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If a conviction is off your record and you don't tell the police department of your conviction, how would they know?

Los Angeles, CA |

I agreed to a guilty plea on a felony possession charge for a teeny amount and it was just a stupid circle of events that began with questioning my sanity and was found where the officer had no business looking. I only used on occasion too. Now, I must do a DEF program and be good for 18 months and it won't go on my record. However, I've been told if you try to apply to be a police officer you must disclose it. If you don't and it's not on your record, how would they know? I've also been told it does stay on your record for law enforcement, the state and federal to see. I don't want to get searched and harassed if I get pulled over because of it on my record. Also, I've been thinking about getting a real estate license. I've been told 2 separate scenarios by, I don't know how many.

Attorney Answers 4

Posted

If you are fingerprinted it is most likely the arrest and disposition of the charge will be maintained on the official FBI and state law enforcement records. It may show as "record expunged" or other description. Any check by law enforcement of your official records will show this to the requestor authorized to receive these records. Professional licensing checks for police, teachers. doctors, casino workers, DOT hazardous materials certifications and etc. do check these records.The general public may not be able to see theses records. Occasionally there are outcomes that cause the actual destruction of the arrest record at state and national databases but these are rare.

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Asker

Posted

So law enforcement will be able to see it if I get pulled over? I guess it's the most likely type answers I'm getting that aren't sitting well. I don't know what to do.

John Owen Moeller

John Owen Moeller

Posted

That is why I encourage clients to fight the charge. Beat it if you can. Get it reduced to misdemeanor. Deferred prosecutions and similar outcomes are better than an outright conviction but they still come back to haunt people years later. Some states have procedures to remove the criminal history record after a certain time. But I don't think you can ever get all records erased- police reports, jail booking, newspaper and so on. I have clients complain that dismissed charges and not guilty verdicts are used to deny employment...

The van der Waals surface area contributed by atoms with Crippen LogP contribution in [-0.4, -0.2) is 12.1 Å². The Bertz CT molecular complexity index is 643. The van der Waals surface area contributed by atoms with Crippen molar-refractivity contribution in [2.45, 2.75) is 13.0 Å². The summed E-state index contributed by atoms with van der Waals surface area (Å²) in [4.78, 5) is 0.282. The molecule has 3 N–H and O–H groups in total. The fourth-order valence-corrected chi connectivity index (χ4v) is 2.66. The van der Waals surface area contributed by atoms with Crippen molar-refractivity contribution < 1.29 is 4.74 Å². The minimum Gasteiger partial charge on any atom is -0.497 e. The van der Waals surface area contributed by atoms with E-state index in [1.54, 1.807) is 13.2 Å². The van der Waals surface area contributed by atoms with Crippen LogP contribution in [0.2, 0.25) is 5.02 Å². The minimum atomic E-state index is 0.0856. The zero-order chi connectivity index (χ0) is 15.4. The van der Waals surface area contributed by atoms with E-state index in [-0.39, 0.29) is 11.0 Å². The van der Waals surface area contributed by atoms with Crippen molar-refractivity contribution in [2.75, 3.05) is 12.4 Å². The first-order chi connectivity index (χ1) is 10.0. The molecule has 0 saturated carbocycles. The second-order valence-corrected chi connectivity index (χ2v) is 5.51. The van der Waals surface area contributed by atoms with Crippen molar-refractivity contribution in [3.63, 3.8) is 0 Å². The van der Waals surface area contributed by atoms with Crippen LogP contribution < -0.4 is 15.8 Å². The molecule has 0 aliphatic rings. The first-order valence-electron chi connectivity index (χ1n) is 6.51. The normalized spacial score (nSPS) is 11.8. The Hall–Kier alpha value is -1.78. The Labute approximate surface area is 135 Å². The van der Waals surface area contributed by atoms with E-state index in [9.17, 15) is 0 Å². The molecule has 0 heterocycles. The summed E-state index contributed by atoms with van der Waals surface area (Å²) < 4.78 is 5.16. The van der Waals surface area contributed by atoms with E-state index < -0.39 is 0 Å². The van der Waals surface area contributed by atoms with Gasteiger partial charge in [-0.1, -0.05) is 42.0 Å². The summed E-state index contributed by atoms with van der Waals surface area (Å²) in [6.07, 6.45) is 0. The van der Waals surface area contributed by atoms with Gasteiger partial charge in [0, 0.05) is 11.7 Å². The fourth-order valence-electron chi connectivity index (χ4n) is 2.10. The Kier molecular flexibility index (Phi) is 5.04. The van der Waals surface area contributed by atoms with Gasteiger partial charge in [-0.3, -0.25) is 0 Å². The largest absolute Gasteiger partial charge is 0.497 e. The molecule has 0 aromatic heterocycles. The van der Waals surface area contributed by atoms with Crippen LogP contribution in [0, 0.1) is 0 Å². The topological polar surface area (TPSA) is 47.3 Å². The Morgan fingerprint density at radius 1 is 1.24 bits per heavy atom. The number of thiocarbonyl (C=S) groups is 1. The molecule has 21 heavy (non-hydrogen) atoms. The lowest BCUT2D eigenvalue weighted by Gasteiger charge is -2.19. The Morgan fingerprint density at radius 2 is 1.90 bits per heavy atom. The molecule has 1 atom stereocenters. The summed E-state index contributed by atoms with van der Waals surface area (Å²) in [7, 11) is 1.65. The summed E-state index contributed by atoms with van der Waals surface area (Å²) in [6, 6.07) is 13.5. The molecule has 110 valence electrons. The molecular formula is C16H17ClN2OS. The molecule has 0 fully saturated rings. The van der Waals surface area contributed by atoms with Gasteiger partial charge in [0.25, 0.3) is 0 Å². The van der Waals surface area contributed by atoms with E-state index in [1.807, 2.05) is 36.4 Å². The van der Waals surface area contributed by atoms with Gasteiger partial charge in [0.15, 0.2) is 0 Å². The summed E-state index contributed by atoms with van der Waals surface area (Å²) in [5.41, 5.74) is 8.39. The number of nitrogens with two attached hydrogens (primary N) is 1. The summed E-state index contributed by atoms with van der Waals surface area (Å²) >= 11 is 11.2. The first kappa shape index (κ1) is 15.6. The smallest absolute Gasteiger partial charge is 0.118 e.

Robert Lee Marshall

Robert Lee Marshall

Posted

This individual apparently completed diversion under California Penal Code 1000. That means the case was dismissed, but he had to enter a guilty plea and complete education program. The matter cannot be reduced to a misdemeanor since there was never a judgment of conviction entered. After successful completion of diversion, the case "shall not, without the defendant's consent, be used in any way that could result in the denial of any employment, benefit, license, or certificate.," except that it must be disclosed in a response to a direct question on an application to become a peace officer, which included police officers. California has no true "expungement" provisions, and criminal history is never actually removed unless the defendant obtains a judgement that he is factually innocent of the crime. The guilty plea required for PC 1000 diversion precludes that finding. The court records of the diversion and dismissal will remain public records, but some courts remove a case from their online index after successful completion of diversion. The arrest and criminal case will always be on the individual's criminal history ("rap sheet") with the California Department of Justice, with a notation that the case was dismissed after successful completion of diversion. For non-citizens, a dismissal under Penal Code 1000 will not prevent deportation or other immigration consequences. Since I am not licensed to practice in other states, I do not answer Avvo questions dealing with other jurisdictions. Information from an attorney not licensed in your state is like medical advice from a veterinarian; there may be some similarities, but the differences are significant enough to make the information unreliable, if not downright dangerous.

Asker

Posted

I'm in California. Had to plead guilty to get the deal when I had originally gone to court to plead not guilty and request a public defender. I'm going through a divorce after being with my husband half my life and wanted to avoid trial. My intent was to get it reduced or even dismissed based on the facts. I didn't think or know it would follow me the rest of my life as a felony and not a misdameanor at least.....if not dropped because it was "found" by an officer I let in to question me about something else. He happened to lift up a pillow to find a very small amount. He had no right looking under it. Turned into a 2 week nightmare from hell that caused me permanent emotional damage in addition to the mental illness I suffer from already. I'm not an addict, I was simply using to escape my rude reality as that's the only tool I was taught growing up. I'm in therapy learning more of how to take care of myself instead of others. This made me try harder to do that but now, I'm perplexed and can't afford an attorney until our house is sold which may be after the 6 months have expired.